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Re: 12V Relay Amp Ratings?

Quote:
Originally Posted by Zil View Post
I don't think it has anything to do with arcing. Bosch asumes the NC contact has current flowing for some long duration, the NO has current flowing intermittent.
The relay will carry 30 amps for days. The other contact can carry more for a shorter time.
That is an interesting assumption that I have not encountered before. What do you base that on?
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Old 22-09-2013, 08:18   #25
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Re: 12V Relay Amp Ratings?

My understanding of Relays is the heart and soul of them is the coil..... Some manufactures build high quality (the coil) like Tyco/Bosh and others (no names mentioned) build cheap ones, again the coil. Relays are multi-listed 20/30 30/50 etc predicated on the life cycle. Example: The Tyco/Bosh Relay 0 332 019 150 has stamped on the cover 30 amps that is based on switching 30 amps for over 250,000 cycles. However, these relays can also switch 40 amps for over 100,000 cycles. Thus it it can be used as a 40 amp relay where needed.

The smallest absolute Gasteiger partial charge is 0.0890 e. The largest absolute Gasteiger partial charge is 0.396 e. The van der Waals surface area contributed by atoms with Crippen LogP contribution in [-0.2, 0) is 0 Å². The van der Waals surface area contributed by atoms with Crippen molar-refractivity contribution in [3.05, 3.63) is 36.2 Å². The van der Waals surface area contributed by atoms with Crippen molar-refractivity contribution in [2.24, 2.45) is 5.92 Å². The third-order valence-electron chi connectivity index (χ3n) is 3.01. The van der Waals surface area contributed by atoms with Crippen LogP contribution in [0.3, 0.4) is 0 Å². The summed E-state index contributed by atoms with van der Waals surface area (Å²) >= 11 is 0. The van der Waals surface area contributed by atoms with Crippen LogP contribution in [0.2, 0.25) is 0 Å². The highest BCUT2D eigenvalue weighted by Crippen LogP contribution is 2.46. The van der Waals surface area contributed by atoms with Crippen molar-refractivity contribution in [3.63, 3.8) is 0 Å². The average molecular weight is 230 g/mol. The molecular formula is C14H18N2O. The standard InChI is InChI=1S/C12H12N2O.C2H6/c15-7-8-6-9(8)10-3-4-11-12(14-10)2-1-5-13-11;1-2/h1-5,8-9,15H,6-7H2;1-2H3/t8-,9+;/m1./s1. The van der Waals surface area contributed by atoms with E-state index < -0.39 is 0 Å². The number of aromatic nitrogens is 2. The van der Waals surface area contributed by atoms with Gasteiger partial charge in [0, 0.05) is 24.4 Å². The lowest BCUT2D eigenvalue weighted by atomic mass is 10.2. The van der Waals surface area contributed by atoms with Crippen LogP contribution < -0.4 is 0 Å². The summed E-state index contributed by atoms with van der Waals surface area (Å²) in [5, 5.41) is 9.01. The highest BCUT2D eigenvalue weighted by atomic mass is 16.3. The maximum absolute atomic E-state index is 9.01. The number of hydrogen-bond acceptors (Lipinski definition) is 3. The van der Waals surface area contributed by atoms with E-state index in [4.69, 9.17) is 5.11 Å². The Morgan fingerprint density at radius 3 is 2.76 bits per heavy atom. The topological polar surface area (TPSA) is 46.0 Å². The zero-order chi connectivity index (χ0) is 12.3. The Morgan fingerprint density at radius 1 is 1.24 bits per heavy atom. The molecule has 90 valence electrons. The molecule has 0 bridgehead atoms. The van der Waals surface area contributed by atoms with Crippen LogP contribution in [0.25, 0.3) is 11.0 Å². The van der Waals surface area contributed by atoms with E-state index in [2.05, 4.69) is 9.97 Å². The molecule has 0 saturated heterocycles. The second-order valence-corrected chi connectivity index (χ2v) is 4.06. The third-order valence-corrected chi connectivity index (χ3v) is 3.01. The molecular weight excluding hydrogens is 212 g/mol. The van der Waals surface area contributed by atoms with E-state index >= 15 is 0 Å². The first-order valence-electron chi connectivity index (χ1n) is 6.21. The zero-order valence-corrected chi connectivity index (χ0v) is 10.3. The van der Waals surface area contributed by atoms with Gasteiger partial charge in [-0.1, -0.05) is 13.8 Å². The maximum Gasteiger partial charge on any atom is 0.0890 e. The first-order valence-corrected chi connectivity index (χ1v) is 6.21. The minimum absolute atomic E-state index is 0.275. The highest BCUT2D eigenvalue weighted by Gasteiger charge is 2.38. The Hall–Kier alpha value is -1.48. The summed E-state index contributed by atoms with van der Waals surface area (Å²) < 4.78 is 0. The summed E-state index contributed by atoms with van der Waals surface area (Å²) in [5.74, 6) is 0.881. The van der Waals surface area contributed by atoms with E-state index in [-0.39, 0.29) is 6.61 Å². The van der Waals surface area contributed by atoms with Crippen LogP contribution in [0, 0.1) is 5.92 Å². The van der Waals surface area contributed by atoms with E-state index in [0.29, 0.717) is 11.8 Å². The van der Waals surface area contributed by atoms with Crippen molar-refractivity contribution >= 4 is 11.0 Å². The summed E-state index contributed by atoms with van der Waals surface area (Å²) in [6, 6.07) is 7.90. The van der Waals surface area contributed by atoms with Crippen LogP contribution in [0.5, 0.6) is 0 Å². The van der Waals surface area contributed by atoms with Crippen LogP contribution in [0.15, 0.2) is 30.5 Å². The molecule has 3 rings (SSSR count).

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Old 22-09-2013, 09:35   #26
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Quote:
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My understanding of Relays is the heart and soul of them is the coil.....
Probably the contacts are the reason most relays wear out. That's the part that wears a little bit each time it makes or breaks an active circuit. The bit of arcing that happens each cycle chews up the contacts. The more contact material the longer they will last but the more costly to build.
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Old 22-09-2013, 15:07   #27
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Re: 12V Relay Amp Ratings?

cn-